The Tyndall effect explains the phenomenon of scattering of light by the colloidal particles in its path that results in the pattern of bright glowing cones in the fluid. The Brownian Motion is related to the phenomenon of random motion of colloidal particles in the fluid.
These are the widespread phenomenon that can be observed easily, but only in colloids as these properties can not be observed in True solutions or Suspension. True solutions are the homogenous mixture of two or more substances, Suspension is the heterogeneous mixture of components with different sizes, whereas Colloids are said as the intermediate of the suspension and true solution, as it is the heterogeneous mixtures which carry the particles with a size between 1-1000nm.
In chemistry, solutions are the mixture of two or more homogenous substances in a specific amount and can be varied up to the limit of solubility. The term solution is not only applicable to liquids, but it covers gases and solids also.
In this post, we will be highlighting the points on which the two terms, Tyndall effect and Brownian Motion differs. We will also provide a brief description of them.
Content: Tyndall Effect Vs Brownian Motion
|Basis for Comparison||Tyndall effect||Brownian Motion|
|Meaning||The phenomenon of scattering of light like a light beam that passes through a fluid (colloids) is known as the Tyndall effect.||The random movement of particles in a fluid (colloids) is the Brownian motion, and it occurs due to the collisions of the particles.|
|First observed by||It was first described by John Tyndall.||The Botanist Robert Brown first observed it.|
|Property||Optical Property.||Kinetic Property.|
|Reason of Occurrence||Due to the smaller size of the particles, they get scattered instead of reflecting the light.||It occurs due to the unequal bombardments of the particles by the molecules of fluid.|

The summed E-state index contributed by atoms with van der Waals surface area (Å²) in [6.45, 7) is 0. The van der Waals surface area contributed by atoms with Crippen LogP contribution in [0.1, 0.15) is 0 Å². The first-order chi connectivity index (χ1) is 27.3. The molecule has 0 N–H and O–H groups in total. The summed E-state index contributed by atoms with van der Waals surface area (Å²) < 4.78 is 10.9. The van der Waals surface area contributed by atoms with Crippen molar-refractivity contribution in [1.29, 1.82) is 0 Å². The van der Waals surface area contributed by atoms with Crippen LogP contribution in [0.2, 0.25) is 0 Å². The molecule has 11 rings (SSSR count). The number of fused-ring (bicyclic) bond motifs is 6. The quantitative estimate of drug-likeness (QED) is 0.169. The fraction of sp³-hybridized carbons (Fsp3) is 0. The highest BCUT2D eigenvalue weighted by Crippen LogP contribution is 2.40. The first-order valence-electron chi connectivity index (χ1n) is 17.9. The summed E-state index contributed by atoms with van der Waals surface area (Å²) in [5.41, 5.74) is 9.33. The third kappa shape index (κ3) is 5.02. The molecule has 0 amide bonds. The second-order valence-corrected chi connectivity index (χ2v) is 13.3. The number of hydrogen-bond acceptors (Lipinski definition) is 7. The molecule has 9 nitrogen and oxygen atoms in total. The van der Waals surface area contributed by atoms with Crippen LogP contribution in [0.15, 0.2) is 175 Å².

|Observation||It explains the scattering of light by particles.||It explains the movement of particles in a fluid.|
|Can be monitor by||Tyndall effect can be observed by the passing a light beam through a fluid.||The Brownian motion or the motion of the molecules can be observed by the use of a light microscope.|
|Affected By||Tyndall effect can be affected by the density of particle and frequency of the light beam.||Brownian motion can be affected by the factors which hinder the motion of the particle in a fluid.|
|Example||The beam of headlights that are visible in fogs is due to the Tyndall effect.||Diffusion is any fluid.|
Definition of Tyndall Effect
The effect in any fluid (colloids), where the lights get scattered due to the presence of the colloidal particles in the fluid and thus the path of the light is visible. This effect is not noticeable in a true solution. So this phenomenon is also used to detect whether the solution is true or a colloid.
So we can say that such solutions that consist of scattered particles like dust, or any micro-particles, the light instead of travelling in a straight line, it gets scattered and causes visible light beam and the effect is known as Tyndall effect as the ‘John Tyndall‘ first observed it.